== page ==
On this day six years ago, England were beaten in ego-bruising fashion by a Netherlands side considered as also-rans at the World Twenty20 in Bangladesh.

Stuart Broad’s England side already knew they were on their way home, having failed to qualify for the knockout stages after defeats to New Zealand and South Africa. There was, however, one more fixture to fulfil in Chittagong.

The Netherlands had been blown away for 39 all out by Sri Lanka, but they did give South Africa a scare along the way. England coach Ashley Giles presciently drew attention to the possibility of an upset on the eve of the game, noting: “It does represent a banana skin, but it’s a World Cup game, we’re playing for England and we need to win the match.”

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England made just one change to their XI, bringing in spinner Stephen Parry for misfiring seamer Jade Dernbach, and the bowlers largely kept their part of the bargain. Having won the toss they restricted their opponents to a modest 133 for five – well below the par score for the tournament.

Broad claimed three for 24 and Ravi Bopara gave up a miserly 15 runs from his four-over allocation. At the changeover, the batsmen would have been more than happy with the task ahead.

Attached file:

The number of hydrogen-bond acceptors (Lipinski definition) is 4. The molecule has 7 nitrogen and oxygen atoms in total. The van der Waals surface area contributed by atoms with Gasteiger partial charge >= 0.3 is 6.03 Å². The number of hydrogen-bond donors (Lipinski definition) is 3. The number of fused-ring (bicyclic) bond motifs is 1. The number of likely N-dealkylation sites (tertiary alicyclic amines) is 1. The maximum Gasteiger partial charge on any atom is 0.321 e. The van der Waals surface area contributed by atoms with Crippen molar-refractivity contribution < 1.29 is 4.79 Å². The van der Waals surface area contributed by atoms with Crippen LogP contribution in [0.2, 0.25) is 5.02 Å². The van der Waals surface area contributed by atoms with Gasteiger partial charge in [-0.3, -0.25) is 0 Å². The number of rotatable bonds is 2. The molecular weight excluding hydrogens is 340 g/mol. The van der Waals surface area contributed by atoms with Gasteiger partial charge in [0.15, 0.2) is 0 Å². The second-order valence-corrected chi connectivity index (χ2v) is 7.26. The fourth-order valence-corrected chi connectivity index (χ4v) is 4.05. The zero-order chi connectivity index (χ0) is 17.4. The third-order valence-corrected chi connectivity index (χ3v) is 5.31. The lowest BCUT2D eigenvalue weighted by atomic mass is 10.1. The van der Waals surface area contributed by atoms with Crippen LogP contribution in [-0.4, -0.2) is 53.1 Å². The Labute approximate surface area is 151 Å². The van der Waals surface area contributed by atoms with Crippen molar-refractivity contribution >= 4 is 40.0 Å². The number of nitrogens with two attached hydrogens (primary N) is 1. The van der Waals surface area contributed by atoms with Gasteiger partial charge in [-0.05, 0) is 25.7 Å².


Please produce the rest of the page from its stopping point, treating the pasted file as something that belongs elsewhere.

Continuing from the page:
England had lost to the Dutch in the competition before, a comedy of errors at Lord’s in 2009, but at least that was a last-ball finish.

Here, they were humbled in a hurry, dismissed for a paltry 88 to lose by a mammoth 45 runs. Unbelievably, they scored just four boundaries in 17.4 overs of muddled, error-strewn batting.

Mudassar Bukhari and Logan Van Beek had the time of their lives, sharing six wickets for just 21 runs. Only three players made double figures, with Bopara’s 18 the best of the innings.

Invited to explain what had occurred, captain and coach were united in admitting the team had committed the cardinal sin of losing focus.

“How do I explain that? Only with a couple of words. Complacency would be one of them,” said Giles. “I’m not sure there’s anything more we can say other than it was unacceptable and embarrassing.”

Broad concurred. ”No one seemed to have any hunger to go and get any runs and there was obviously some soft dismissals,” he said. ”It was a lack of commitment in the shots and a very disorganised chase.”

Most obviously, the result ended Giles’ hopes of becoming permanent head coach. He had been employed to oversee the limited-overs side and was well placed to succeed Andy Flower in the top job until this tournament debacle. He ended up on another path and is now the powerful director of men’s cricket at the England and Wales Cricket Board.

Broad never played another Twenty20 for England, with any hope of further leadership roles also nipped in the bud.

Of the 11 players on show that day, two went from strength to strength, however.

Eoin Morgan and Jos Buttler ending up as captain and vice-captain for last summer’s dramatic triumph in the 50-over World Cup.


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